Discus require very soft water and there are numerous commercially available products that claim to reduce water hardness. However, before trying commercial products, there are some other methods you may choose to try. Before we go into detail about how to reduce the GH of your water, we suggest that you first test the GH of your tap water so that you have a starting point. The GH of your discus aquarium will vary depending on the reason why you’re keeping them. Note that the lower the GH of the water, the more unstable the PH. So although a lower GH may be necessary for some types of discus aquariums, make sure that it’s not lower than it needs to be. In order to breed, discus require very soft water with a GH
    between 1 and 3. Once your Discus are no longer fry and are in a separate rearing tank, you should raise the GH to 8-12 over a period of at least one week. Your young discus will develop much better in an environment potent with minerals. If you have no interest in breeding, then a GH of 8-12 provides a perfect balance between PH stability and mineral richness.
    Carbonate Hardness (KH) is similar to general hardness. However, instead of measuring calcium and magnesium ions, it measures carbonate and bicarbonate ions. The higher the KH, the more stable the PH. Although KH is indeed beneficial, excess KH will stress your discus.
    For that reason, KH must be maintained at a stable and suitable level at all times. The KH needs to be at a level where it won’t affect the breeding patterns of your discus. We recommended a KH of 1 - 2 for breeding tanks. Display tanks, however, are best suited to a KH of between 5 - 8, as this makes the PH far more manageable. The same principle of GH in rearing tanks applies to KH. The KH needs to be gradually raised so that the juveniles can benefit from the minerals that a higher KH provides. Gradually raising the KH will also help to stabilize the PH, as juveniles are extremely delicate to any changes in their water conditions. A KH of 5 - 8 in a rearing tank is ideal for growth and PH management.

    https://www.discus.com/learning-center/water/general-water-hardness-gh.html
     
    Meyer Jordan, Oct 3, 2017
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  8. Gordo33

    Linus_Cello

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    The highly bred discus (eg pigeon blood) are much easier than wild discus. But isn’t 35 gallons a little small?
     
    Linus_Cello, Oct 4, 2017
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  9. Gordo33

    Gordo33

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    This is quarantine tank. They will go into a 125 gal display with 20 gal sump filter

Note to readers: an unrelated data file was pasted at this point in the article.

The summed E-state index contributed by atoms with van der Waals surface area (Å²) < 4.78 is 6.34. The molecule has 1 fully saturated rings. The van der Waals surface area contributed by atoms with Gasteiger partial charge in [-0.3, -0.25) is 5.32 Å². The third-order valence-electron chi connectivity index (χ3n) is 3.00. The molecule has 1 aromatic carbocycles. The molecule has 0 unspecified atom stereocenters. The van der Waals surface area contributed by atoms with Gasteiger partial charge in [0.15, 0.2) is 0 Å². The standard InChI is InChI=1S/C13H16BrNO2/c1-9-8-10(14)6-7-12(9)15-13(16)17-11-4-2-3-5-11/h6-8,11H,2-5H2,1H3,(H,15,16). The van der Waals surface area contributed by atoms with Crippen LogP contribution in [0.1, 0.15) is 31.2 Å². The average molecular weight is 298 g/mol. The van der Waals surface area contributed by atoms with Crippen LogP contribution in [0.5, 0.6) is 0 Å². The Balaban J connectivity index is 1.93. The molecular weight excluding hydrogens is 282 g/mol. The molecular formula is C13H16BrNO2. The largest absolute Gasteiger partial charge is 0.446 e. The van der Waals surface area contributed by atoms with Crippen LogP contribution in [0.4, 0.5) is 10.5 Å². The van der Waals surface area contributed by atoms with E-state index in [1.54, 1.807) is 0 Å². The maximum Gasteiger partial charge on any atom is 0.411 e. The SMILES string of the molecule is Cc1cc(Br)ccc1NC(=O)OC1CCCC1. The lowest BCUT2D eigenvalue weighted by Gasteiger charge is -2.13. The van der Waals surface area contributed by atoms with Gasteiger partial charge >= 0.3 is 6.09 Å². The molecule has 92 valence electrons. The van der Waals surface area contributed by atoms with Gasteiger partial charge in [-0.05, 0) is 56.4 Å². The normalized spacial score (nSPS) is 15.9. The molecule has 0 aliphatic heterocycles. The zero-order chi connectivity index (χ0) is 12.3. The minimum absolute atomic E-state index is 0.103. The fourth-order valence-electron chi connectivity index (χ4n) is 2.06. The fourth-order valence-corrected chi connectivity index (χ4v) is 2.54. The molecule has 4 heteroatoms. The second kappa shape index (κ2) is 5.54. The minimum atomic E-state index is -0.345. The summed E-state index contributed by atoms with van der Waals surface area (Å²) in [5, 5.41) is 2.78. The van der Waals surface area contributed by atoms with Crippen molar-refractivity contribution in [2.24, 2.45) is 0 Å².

Gordo33, Oct 5, 2017
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  10. Gordo33

    Gordo33

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    Agree.. I have an electronic pH meter and the pH has been stable for 8+ years. Part of this is probably due to aging the water before replacing and 50% WC 3-4 times a week. Before the WC regime gets attacked see info on simplydiscus.com for why discus are NOT like other tropicals and require the large and often WC.
    Thank you for the info on kH and GH.
     
    Gordo33, Oct 5, 2017
    #30
  11. Gordo33

    Meyer Jordan Tadpole

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    Will only mention that this site also agrees that a 10% water change per week is a waste of time.
     
    Meyer Jordan, Oct 5, 2017
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  12. Gordo33

    Gordo33

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    Simplydiscus is a web site dedicated to discus fish. When it comes to discus I agree with that stance since the number one priority is to keep nitrates below 10ppm. There are plenty of sites out there showing calculations or charts where <50% WC will result in nitrate levels increasing . The link below is from a different Web site.
    http://www.cichlid-forum.com/phpBB/viewtopic.php?t=223077
     
    Gordo33, Oct 5, 2017
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  13. Gordo33

    Meyer Jordan Tadpole

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    What a great discussion!!! Thanks for posting @Gordo33
     
    Meyer Jordan, Oct 6, 2017
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  14. Gordo33

    Gordo33

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    (y)
     
    Gordo33, Oct 6, 2017